Southern charm extends even to those who easily take offense
After writing close to 3,000 columns, I've learned that people sometimes read what they're looking for, often as a result of a headline, rather than what I wrote.
Same words, different prisms.
The same is true of the spoken word. What did she just say?
Listener 1: "She said all Southerners are stupid."
Listener 2: "No, she didn't. She was saying that whenever political operatives or the media need to show someone who is confused or clueless, they always find somebody with a Southern accent. Parker's been writing about this for years. Besides, she is a Southerner."
Let's hear it for Listener Number 2!
This exchange might have taken place after I recently appeared on "Meet the Press," where I made a comment about Southerners and an ad attacking the Affordable Care Act. Apparently, at least one person with a laptop was offended and social media took it from there. Think Alfred Hitchcock's "The Birds."
To recap, NBC host David Gregory showed a clip I hadn't seen before in which a fellow expresses how confusing he found Obamacare. He said he felt like he was in a "haze." The clip followed my comment that the greatest challenge to Democrats in the midterm elections is the broad understanding that those who passed Obamacare had no idea what they were doing.
Rather than continuing this thread, I reacted to something that has irked me for years — the media stereotype of the Southerner as a befuddled hayseed — and that has been a theme throughout my body of work.
In the moment, my gut got the better of my brain. I said surely they could have found someone without a Southern accent to express confusion about Obamacare. My follow-up was that there are plenty of other people (who might be considered smarter and more sophisticated by certain folks) who were also perplexed by the law.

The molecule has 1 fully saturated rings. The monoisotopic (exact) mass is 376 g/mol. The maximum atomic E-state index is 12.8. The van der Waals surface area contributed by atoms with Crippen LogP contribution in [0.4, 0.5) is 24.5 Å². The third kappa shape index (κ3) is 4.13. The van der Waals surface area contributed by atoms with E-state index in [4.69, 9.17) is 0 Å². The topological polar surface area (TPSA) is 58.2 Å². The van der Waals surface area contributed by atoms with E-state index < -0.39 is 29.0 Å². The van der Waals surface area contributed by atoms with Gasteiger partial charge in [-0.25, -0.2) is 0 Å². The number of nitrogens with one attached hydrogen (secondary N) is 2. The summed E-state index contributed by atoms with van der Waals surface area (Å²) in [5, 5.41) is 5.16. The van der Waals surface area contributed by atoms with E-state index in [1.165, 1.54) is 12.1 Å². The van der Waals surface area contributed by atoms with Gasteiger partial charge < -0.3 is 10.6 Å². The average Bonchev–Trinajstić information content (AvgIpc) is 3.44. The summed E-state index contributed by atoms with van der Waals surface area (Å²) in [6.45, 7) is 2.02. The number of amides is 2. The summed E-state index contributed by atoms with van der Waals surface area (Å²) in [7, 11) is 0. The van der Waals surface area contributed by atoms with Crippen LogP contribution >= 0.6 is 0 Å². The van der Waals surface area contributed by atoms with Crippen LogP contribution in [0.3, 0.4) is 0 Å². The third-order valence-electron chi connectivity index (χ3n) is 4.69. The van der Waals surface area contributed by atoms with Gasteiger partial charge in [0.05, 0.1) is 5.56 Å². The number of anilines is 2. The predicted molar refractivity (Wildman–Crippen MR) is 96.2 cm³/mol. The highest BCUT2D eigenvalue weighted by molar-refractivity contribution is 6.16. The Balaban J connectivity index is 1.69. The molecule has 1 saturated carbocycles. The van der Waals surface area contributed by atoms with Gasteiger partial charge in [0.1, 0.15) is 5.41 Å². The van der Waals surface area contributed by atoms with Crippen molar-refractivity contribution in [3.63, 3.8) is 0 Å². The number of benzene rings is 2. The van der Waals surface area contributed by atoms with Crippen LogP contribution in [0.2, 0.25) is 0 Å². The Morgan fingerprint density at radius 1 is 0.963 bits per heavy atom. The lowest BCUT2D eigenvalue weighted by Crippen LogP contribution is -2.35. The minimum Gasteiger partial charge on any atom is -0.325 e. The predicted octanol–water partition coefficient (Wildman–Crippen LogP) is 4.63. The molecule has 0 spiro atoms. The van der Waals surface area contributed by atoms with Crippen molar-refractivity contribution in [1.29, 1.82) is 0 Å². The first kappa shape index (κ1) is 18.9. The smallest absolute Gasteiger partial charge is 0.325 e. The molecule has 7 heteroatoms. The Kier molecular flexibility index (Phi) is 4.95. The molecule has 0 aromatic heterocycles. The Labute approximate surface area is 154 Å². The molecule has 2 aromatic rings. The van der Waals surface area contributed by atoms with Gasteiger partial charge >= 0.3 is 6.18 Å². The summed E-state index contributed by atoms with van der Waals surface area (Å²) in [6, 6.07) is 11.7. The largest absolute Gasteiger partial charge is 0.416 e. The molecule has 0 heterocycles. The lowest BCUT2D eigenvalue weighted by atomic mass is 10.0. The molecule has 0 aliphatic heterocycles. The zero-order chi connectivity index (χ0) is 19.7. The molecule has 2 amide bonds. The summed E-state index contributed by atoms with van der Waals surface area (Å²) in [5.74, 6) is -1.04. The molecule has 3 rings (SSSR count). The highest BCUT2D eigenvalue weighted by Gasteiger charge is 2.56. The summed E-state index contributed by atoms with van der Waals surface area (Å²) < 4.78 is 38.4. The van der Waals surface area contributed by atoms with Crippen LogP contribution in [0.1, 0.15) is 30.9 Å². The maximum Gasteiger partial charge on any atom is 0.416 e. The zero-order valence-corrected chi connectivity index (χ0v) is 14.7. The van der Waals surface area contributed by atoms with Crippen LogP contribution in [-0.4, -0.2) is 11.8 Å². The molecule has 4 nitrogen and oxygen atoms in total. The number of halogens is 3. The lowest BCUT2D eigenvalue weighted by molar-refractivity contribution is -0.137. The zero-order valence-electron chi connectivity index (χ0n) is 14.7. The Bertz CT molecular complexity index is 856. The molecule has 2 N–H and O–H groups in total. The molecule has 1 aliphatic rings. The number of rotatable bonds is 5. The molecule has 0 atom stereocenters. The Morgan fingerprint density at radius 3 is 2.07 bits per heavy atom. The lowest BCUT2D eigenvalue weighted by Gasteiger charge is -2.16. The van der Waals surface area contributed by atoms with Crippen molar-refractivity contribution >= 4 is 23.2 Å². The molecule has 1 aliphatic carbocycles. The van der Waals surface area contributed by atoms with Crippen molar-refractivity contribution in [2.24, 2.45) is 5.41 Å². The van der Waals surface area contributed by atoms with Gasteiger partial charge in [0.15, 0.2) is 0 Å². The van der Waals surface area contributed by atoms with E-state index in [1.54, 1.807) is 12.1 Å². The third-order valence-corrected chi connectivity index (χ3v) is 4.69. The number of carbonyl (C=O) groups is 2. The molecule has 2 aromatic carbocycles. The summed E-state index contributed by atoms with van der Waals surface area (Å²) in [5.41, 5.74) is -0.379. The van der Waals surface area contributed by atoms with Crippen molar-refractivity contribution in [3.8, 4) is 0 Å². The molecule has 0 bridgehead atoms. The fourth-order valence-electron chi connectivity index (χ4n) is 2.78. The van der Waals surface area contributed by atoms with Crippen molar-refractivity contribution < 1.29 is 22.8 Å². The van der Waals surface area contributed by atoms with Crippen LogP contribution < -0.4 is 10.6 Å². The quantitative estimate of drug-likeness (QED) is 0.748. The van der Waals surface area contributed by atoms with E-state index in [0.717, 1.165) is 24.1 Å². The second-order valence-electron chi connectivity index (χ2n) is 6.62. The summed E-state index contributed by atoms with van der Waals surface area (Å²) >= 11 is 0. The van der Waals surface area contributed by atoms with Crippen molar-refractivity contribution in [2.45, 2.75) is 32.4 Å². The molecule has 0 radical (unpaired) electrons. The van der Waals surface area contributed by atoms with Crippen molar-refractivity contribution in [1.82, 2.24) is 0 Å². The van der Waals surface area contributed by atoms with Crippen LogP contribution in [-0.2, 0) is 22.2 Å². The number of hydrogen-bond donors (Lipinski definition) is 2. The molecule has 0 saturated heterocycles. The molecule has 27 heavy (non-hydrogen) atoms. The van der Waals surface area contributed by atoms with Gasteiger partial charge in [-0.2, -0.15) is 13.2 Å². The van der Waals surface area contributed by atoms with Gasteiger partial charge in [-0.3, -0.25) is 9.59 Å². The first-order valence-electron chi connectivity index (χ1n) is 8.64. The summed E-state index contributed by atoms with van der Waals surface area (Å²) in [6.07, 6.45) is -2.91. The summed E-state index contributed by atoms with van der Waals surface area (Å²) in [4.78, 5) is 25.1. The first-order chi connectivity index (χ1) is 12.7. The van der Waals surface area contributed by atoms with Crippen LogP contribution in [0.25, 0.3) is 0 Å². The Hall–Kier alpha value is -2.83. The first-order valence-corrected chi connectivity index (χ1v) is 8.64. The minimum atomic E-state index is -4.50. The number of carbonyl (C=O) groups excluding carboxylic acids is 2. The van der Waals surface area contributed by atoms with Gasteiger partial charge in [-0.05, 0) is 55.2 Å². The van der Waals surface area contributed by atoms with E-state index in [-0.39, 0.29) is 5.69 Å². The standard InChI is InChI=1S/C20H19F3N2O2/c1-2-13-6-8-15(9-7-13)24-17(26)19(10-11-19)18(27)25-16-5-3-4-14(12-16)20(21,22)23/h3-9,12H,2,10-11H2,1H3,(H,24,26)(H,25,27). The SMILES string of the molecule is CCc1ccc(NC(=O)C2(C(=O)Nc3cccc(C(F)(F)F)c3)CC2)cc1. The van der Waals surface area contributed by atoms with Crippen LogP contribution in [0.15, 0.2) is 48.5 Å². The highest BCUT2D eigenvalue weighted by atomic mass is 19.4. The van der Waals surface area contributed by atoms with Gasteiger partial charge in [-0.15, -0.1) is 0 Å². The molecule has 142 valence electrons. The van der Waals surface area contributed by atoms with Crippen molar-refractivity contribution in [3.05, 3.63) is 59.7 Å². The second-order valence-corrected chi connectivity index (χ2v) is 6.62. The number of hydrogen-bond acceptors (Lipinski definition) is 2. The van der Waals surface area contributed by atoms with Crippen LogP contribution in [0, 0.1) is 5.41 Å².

Alas, people unfamiliar with my work had no context for the remark and took offense. Herewith, the rest of the story.
First, I would never intentionally insult Southerners or the South. Although I was born in Florida, owing in part to my mother's poor health (she needed a mild climate but died young anyway), South Carolina has been home to my maternal family since 1670.
In fact, my mother was the only family member to leave the state up to that point, except for the men who left, some for eternity, to fight in various wars. Her other reason for leaving was because she committed the unpardonable sin of marrying a Yankee pilot during World War II. My father said he couldn't have found work in South Carolina back then.
My Southern resume otherwise includes the fact that my permanent address is still South Carolina, my first job was at The Charleston Evening Post, and I'm married to a native son whose bona fides are not in question.
To those angry emailers who pointed out that I'm no smarter than people with Southern accents, I would add only, "Amen, sister." I have one of those accents myself, but adapt as circumstances require. Catch me on NBC and I probably sound like the Midwesterner my father was. Catch me on SC Highway 97, and you won't know me from any other local.
My grandfather was one of those authentic Southerners whom reporters always hope to find — a farmer who plucked food from the ground a couple of hours before we sat down to say grace, told ghost stories from a rocking chair on the front porch and took us to Turkey Creek to fish and to scavenge for arrowheads. There was nothing dumb about Mr. John B, as everyone called him. If there were a way to capture the smell of him — a combination of leather, tobacco, soil and Old Spice — I'd give it away as tonic to help city children fall asleep at night.
My own yearning for the smells and sounds of the motherland brought me back to South Carolina after years of roaming and writing for several newspapers here and there. The reporter in me began to notice the way Southerners were portrayed by the media as ignorant yokels. The Scots-Irish Southerner in me burned with ancient rage.
It was with this mindset that I watched the ad and commented. I sure meant no offense and do wish I had chosen my words more carefully. Even so, knowing Southerners as I do, I also know they're as quick to forgive as to convict if treated respectfully, which was my intent all along.
Kathleen Parker, winner of the 2010 Pulitzer Prize for commentary, is a syndicated columnist for the Washington Post Writer's Group. Email her at firstname.lastname@example.org.